Comment #2

Other Nikon DSLRs have a documented mode called "FP" that is entered in different ways, depending on the model. The new D80 simplifies this, so inserting any flash into the hot shoe allows Manual and Shutter exposure mode shutter speeds to rise all the way to the top. Without anything that looks like a flash in the hot shoe, top shutter speed red-lines at 1/200 sec. What you're experiencing with the D50 seems like a precursor to that documented feature. Nikon seems to have thrown most of it's experiences from the past into each new model, so it doesn't surprise me to see the FP mode from the D70 showing up in the D50 in a different form. I think my first question would be this; What is the top speed with an SB-800/600 in the hot shoe instead of a generic single pin flash? Do the extra data contacts tell the D50 body to limit sync to 1/500 sec as the manual claims? Curious...

Comment #3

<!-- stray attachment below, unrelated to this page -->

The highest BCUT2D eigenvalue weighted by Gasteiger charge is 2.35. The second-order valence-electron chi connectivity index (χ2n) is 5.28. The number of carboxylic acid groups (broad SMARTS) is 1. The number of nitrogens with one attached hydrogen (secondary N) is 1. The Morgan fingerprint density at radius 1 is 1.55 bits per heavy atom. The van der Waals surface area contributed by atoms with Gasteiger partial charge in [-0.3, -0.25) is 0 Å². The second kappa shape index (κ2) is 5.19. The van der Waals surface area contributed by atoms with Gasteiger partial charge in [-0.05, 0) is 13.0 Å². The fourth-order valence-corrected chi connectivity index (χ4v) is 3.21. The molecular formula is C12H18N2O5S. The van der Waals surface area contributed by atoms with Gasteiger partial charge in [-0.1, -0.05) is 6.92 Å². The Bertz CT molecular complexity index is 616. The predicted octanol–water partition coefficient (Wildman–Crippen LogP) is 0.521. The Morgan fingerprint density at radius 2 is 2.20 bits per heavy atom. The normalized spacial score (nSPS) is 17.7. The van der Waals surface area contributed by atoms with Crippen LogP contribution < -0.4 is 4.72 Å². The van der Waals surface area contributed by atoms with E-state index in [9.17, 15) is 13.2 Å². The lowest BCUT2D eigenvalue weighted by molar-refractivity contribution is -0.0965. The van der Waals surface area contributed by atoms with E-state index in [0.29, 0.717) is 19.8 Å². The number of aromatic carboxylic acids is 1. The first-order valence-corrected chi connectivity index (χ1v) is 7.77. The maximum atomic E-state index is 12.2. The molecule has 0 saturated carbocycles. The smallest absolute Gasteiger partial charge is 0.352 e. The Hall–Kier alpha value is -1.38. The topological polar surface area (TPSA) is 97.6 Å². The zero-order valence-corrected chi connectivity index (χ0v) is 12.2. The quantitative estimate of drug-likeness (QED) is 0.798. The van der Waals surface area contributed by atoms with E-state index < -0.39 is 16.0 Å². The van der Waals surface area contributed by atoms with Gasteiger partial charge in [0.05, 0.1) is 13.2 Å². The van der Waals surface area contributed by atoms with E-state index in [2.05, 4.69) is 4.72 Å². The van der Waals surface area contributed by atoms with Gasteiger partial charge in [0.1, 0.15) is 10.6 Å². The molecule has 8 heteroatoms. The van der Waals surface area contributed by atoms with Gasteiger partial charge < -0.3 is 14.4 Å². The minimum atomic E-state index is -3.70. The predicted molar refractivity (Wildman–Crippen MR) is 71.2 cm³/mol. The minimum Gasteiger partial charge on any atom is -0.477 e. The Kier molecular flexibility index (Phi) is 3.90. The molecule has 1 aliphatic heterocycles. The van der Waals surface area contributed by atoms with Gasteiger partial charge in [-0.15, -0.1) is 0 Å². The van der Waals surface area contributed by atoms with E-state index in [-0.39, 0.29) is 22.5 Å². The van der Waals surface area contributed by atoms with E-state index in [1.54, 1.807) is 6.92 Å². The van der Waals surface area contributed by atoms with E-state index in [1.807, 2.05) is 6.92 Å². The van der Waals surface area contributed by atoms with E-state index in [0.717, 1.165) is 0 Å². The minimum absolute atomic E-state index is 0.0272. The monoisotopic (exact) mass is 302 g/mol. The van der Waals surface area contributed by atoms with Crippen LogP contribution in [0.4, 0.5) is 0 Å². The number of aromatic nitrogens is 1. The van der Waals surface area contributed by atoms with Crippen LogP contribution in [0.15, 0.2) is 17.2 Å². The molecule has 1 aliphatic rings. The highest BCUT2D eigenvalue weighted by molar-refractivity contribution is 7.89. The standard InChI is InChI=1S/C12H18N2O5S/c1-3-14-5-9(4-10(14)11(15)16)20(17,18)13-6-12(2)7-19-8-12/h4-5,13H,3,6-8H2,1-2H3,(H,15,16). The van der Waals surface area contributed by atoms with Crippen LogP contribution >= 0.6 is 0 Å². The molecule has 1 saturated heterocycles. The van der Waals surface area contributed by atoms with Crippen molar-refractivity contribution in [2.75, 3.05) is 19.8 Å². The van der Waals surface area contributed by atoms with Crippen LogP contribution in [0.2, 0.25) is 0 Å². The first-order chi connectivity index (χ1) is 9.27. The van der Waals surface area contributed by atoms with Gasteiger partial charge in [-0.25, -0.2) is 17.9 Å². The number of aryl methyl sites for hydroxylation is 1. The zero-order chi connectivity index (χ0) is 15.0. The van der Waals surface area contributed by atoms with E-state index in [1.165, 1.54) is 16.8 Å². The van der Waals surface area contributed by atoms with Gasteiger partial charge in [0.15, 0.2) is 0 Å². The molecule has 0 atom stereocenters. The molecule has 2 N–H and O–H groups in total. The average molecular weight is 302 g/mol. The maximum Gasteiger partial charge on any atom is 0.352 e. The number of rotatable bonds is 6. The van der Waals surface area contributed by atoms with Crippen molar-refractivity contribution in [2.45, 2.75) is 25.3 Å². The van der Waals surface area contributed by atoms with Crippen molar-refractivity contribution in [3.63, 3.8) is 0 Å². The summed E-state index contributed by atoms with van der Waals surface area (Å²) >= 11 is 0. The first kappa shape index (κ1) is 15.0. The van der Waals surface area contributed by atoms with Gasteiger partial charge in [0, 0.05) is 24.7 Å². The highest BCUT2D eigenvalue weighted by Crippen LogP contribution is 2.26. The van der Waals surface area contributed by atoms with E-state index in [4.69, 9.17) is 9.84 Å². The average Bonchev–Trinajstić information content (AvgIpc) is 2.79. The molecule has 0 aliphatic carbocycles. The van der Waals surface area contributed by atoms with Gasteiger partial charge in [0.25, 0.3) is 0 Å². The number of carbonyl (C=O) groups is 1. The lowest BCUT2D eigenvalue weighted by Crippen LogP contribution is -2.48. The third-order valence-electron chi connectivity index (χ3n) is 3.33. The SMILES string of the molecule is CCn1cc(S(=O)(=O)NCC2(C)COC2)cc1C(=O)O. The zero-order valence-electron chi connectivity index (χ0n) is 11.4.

JPEG, I've got a series of three painfully dull chair photos shot with flash at 1/500, 1/1000 and 1/2000 second, and they're all equally and evenly lit- no difference at all. The lighting was a 150w bulb bounced from a low ceiling, at night, with ISO 200 and the lens at f4.2. There's no way that would ever be sufficient exposure without the flash! Look at the absence of shadows- that's no available light shot. Today I shot a panorama in A mode, lens at f 4.5 and the shutter ranging up to 1/200 when facing a window with neg Ex Comp added. Again, the exposure and the photo were fine. You write, "The manufacturers will NEVER understate a spec on their equipment, and will certainly know what their own shutters are capable of." That's what puzzles me.